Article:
Man Enough Project (Time To Change)
Case History: Man Enough Project (Time To Change)
Finbarr Dooher, 29, works in a one-to-one capacity with young men (13-19) who are involved with patterns of violence at Act For Change.
How did you come across the Man Enough Project?
A year before, I’d been violently attacked by a group of men at a party where there was lots of drug taking going on. It was a horrific attack and with some really twisted elements to it. I woke up in hospital and found out that my friend had found me in the house when this attack was happening. I was in shock. My memories came later. At first I had no idea what had happened. The police asked me if I wanted to press charges but I was confused and disorientated so I didn’t go ahead at first. The next day I did want to press charges, and they wouldn’t let me.
I found out about the Man Enough Project through Richard Olivier who was facilitating a workshop up in Scotland where I was helping a friend do up a house, and that friend offered me a place on Richard’s workshop. Abandofbrothers were running this Man Enough Project for them.
What happened after the attack?
I actually managed to finish my degree in Social Anthropology at Goldsmiths but I felt ashamed to talk about what had happened. My dad wanted to go out and kill the men who’d done this but I couldn’t really talk about it to him initially. My mum was quietly loving and supportive. And I told one or two friends, but mostly I just carried in quietly and uncomfortably inside.
Did you think about psychotherapeutic support?
I had a bit of massage to help with being touched. My mum had some therapy but I didn’t.
What state were you in when you did the rites of passage weekend?
I had a lot of stuff swishing around outside. I was feeling isolated and disconnected from community. It was strange and disconcerting for me to be with a big group of men, I was feeling distrustful. And yet, I quickly felt safe with them.
What was significant for you about this process?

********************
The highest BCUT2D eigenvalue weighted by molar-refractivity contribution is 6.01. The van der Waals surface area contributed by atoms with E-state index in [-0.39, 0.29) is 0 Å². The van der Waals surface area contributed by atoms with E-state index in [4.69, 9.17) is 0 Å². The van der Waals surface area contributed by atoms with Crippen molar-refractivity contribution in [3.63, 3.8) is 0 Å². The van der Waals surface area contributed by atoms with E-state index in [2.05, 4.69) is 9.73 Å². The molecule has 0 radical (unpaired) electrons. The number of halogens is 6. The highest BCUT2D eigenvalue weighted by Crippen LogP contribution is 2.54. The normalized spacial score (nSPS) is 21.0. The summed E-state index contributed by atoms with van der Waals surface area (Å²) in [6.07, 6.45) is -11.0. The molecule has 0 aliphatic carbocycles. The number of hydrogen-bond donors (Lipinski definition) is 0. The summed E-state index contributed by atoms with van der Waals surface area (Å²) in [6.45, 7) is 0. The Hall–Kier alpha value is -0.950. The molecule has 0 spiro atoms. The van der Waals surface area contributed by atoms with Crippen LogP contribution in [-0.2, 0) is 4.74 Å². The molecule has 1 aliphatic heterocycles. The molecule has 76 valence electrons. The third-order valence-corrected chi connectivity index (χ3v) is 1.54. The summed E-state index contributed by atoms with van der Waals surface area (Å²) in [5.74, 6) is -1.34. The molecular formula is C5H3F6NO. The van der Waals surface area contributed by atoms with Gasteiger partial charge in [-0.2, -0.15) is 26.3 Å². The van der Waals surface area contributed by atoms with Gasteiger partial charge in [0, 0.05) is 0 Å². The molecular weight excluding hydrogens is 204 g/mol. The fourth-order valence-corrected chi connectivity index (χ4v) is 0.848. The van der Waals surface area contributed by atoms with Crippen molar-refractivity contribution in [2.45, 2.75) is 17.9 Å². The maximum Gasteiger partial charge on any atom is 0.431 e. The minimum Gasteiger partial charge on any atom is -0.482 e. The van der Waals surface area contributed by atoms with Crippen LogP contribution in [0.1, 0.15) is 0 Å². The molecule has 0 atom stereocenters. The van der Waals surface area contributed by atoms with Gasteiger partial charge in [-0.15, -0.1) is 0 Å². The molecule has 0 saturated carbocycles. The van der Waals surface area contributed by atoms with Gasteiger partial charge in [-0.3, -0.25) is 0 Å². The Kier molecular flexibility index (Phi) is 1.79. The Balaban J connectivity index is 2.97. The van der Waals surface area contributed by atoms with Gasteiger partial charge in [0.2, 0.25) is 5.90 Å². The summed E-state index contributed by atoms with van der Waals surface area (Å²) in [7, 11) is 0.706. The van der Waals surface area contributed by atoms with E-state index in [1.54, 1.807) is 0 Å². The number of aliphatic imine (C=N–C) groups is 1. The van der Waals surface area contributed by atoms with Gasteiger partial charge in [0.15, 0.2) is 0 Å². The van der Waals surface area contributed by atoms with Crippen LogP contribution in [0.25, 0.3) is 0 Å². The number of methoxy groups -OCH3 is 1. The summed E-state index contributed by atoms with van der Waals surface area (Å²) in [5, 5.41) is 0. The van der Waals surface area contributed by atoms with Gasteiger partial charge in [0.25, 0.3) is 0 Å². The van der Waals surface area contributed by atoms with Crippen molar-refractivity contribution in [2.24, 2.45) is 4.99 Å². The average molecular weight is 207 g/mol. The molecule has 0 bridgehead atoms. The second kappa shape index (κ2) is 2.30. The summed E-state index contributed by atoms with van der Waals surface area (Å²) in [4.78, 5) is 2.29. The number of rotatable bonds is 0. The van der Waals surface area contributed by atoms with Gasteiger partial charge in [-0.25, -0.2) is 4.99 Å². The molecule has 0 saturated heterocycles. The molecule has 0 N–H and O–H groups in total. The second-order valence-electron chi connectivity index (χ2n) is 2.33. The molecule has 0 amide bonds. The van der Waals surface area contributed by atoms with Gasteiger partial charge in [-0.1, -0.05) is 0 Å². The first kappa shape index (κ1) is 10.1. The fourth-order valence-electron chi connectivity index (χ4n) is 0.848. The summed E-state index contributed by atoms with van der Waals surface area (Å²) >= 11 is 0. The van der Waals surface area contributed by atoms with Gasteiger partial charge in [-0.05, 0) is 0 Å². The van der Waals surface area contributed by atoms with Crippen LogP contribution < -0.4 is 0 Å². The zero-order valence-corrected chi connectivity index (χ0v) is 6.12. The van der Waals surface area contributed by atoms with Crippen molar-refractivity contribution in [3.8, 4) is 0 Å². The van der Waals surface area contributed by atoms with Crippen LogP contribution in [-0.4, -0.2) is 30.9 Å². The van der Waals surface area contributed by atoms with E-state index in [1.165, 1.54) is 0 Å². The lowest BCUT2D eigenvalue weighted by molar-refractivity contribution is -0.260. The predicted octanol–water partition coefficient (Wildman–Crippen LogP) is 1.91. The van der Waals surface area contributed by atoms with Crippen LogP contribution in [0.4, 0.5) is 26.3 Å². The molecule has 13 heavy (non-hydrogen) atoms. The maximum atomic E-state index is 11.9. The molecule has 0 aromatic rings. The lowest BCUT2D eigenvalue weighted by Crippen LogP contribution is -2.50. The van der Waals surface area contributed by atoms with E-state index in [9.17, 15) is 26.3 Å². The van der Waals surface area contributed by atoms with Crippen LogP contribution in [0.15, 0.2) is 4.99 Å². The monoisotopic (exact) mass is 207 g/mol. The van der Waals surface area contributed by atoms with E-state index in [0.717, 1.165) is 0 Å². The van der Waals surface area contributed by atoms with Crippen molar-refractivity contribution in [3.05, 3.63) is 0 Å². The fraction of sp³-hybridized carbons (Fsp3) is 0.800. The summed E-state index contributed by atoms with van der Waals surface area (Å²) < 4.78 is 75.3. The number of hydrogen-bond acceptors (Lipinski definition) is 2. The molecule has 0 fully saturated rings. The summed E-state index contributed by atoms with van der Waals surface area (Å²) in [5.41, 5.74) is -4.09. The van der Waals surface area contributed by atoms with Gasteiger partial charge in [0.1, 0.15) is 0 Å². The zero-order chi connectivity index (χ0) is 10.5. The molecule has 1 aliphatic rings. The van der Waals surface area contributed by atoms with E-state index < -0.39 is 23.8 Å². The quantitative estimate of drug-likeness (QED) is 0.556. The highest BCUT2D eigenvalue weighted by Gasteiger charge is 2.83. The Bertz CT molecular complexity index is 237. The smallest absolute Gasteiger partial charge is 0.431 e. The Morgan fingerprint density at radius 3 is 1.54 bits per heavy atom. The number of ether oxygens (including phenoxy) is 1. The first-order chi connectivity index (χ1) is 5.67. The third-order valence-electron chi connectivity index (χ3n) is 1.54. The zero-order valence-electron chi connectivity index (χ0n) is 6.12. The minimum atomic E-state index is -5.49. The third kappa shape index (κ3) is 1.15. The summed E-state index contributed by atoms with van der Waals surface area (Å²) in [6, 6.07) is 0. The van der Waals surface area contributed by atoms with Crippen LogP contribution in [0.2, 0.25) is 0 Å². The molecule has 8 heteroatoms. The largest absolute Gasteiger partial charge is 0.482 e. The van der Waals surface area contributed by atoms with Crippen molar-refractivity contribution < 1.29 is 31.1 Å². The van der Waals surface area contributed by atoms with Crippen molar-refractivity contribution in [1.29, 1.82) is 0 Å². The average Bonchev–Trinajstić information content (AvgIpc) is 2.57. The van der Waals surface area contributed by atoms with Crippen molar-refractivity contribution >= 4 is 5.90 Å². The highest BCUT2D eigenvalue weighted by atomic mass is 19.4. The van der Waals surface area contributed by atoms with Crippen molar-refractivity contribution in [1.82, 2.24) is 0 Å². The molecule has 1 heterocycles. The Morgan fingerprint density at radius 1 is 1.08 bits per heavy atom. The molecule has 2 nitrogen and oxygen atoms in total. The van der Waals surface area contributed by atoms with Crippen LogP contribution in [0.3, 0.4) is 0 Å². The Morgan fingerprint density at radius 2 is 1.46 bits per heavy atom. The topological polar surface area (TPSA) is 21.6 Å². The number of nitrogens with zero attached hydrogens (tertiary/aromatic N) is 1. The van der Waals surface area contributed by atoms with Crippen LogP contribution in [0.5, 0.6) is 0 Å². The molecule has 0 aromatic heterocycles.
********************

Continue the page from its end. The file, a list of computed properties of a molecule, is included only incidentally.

It became clear that men were so important in that they can help heal other men’s wounds. Nathan (the chief executive of abob) says that it’s important for men to tell their story so that their story doesn’t tell them. That really meant a lot to me. I stood up and told my story clearly and graphically in front of this group of 30 men. It was only the second time that I’d cried about what had happened to me. Seeing men that I didn’t know being moved by what I said, profoundly affected me. I was feeling so vulnerable and naked yet somehow I came out of it feeling strong. That was a huge shift for me around what it was to be a man. Nathan also had a conversation with me where he basically told me I couldn’t ignore what had happened to me, and that I had to do something about it. I felt a huge blessing from the other men around my courage to speak the unspeakable. I gained so much strength and support from this experience. And I also realised that I could be soft and strong, that I didn’t have to hold it all in or be so defensive. I could let people in. It’s so huge being about to share these kinds of feelings. I was moved in turn by other men revealing their anger, shame and pain.
What do you feel you took away from the weekend?
Two things. Firstly that anger is powerful and can be useful. And can stop you being a victim. And secondly how powerful vulnerability is. It gives me strength and stability. Men who can show clean anger and soft vulnerability are the ones I trust. It was very healing for me in that way.
Did the weekend affect our relationships?
Yes, I was able to speak about what had happened to me in a much more open way. I was able to talk to my dad and he talked about his anger. He also was able to tell me that he admired my courage in saying No to repeating that pattern of violence in that I didn’t want him to find and attack those men.
Did you do a project in the community after your Man Enough weekend?
I set up a project in a primary school where I taught young children to express their pain and hurt. Which I felt was what they need to learn. I now work with Young offenders with their patterns of violence and trauma with Act for Change.
And did the experience of the weekend as well as the attack lead to your work now?
Yes, this was a way of using the trauma that I’d experienced in a very positive way. Supporting young men who are involved in patterns of violence is a way that I heal myself from the violence and torture that I experienced. I worked with one young man who had been sexually abused by his step dad, he was on the verge of internal violence and starting to get involved in fights and talking about suicide. I supported him in speaking directly about the shame he felt around being de-masculinised by this abuse. It’s this unexpressed shame that so often turns into violence so it’s good to get it early.
How do you feel about your life now?
Funnily enough, I don’t regret what happened to me, because that is part of me now. I feel the whole process has opened me up and I’ve become calmer and slower. It’s given me a gentleness and allowed me to go to places with others that I wouldn’t have been able to do before. Straight afterwards, I spoke to lots of people about it. Now I staff weekends for other men, I see how thought out the process is. And I’m part of the Haringey abob. I appreciate the variety of backgrounds, ethnicities and cultures that we are. And how we go beyond those differences. It’s very important work, there are a lot of isolated men out there, abob really is about men healing wounds with other men. It’s very powerful and much needed work.